New homes and shops plan for former Spalding electrical store

David Carroll (front), former owner of Paul Taylor DJC Independent Electrical Retailers, with ex-staff members Luke Foster, Graham Boor and Alison Crampton.  Photo by Tim Wilson.
David Carroll (front), former owner of Paul Taylor DJC Independent Electrical Retailers, with ex-staff members Luke Foster, Graham Boor and Alison Crampton. Photo by Tim Wilson.
  • Plea for affordable homes term to be dropped
0
Have your say

Plans for a former electrical store and a mobility scooter shop in Spalding to become new homes and shops may go ahead without any affordable housing.

Developers want to build 27 new homes and three shops on the site of Paul Taylor Electrical Retailers, Winsover Road, which closed in May 2013 after nearly 50 years of trading in Spalding, and Spalding Mobility Centre.

We have come to the conclusion that the proposed development is unable to sustain the level of affordable housing as set out in the planning permission

Surveyors acting for Octagon Developments (Cambs) Ltd, Peterborough

South Holland District Council planners give the scheme the go-ahead in May 2014, with a condition that at least nine of the homes should be made available to people unable to afford to rent or buy from the housing market.

A statement from surveyors acting for Octagon Developments (Cambs) Ltd, Peterborough, the firm behind the scheme, said: “The site contains vacant shops, workshops, storage buildings, flats and what we believe to be former (East Midlands) Electricity Board offices and social club.

“During a site visit, (we) noted that all the buildings were disused and site was secure, with the windows (at) the (back) of the site being boarded up.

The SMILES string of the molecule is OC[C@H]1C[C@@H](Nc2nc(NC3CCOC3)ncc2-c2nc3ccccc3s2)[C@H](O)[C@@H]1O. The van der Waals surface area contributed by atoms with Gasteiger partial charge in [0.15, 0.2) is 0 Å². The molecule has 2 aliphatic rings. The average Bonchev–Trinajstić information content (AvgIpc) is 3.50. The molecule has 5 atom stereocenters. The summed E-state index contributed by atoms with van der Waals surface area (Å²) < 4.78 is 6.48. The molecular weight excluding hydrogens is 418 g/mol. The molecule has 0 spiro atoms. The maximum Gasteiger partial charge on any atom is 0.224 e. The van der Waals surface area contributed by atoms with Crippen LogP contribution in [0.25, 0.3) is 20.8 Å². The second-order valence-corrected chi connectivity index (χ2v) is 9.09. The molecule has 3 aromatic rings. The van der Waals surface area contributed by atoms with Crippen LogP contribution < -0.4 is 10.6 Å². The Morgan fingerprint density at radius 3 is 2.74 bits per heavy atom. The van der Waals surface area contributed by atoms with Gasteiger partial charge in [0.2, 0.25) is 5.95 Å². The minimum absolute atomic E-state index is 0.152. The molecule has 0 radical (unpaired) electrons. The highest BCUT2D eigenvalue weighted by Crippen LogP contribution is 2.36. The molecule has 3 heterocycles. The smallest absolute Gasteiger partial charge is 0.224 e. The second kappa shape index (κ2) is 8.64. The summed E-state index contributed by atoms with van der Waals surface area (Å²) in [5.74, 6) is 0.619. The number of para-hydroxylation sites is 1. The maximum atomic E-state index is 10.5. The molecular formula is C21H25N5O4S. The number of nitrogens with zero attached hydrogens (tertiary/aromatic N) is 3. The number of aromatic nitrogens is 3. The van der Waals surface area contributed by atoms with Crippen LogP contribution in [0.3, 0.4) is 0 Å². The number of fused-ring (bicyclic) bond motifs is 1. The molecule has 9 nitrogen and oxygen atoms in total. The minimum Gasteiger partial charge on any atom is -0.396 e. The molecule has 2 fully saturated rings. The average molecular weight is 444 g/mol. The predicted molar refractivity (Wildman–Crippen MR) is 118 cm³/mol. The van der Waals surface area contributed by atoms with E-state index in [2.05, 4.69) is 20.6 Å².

“Planning permission was granted on May 27, 2014, (for) the demolition of all the existing buildings on the site and the construction of new-build properties (three retail units on Winsover Road, 20 flats, seven town houses and five car parking spaces).”

District councillors gave planning permission on the basis that the developers would pay a contribution of nearly £55,000 towards educational and leisure provision in Spalding, plus the cost of moving an electrical sub-station in Short Street, Spalding, which could be almost £39,000.

Another of the 21 conditions for the scheme consent was outlined in the surveyors’ statement which said: “Prior to the commencement of development, the applicant is to submit to a scheme for the provision and phasing of one-third of the residential units as affordable housing,

“We have been informed by the applicant that they purchased the site in March 2016 for the sum of £360,000 and the local market conditions are favourable for development in Spalding.

“However, we have come to the conclusion that the proposed development is unable to sustain the level of affordable housing as set out in the planning permission dated May 27, 2014.”

A report at the time the scheme was granted described it as “ well-thought-out” and one that would “improve the quality of the area”.

End of an era as electrical shop closes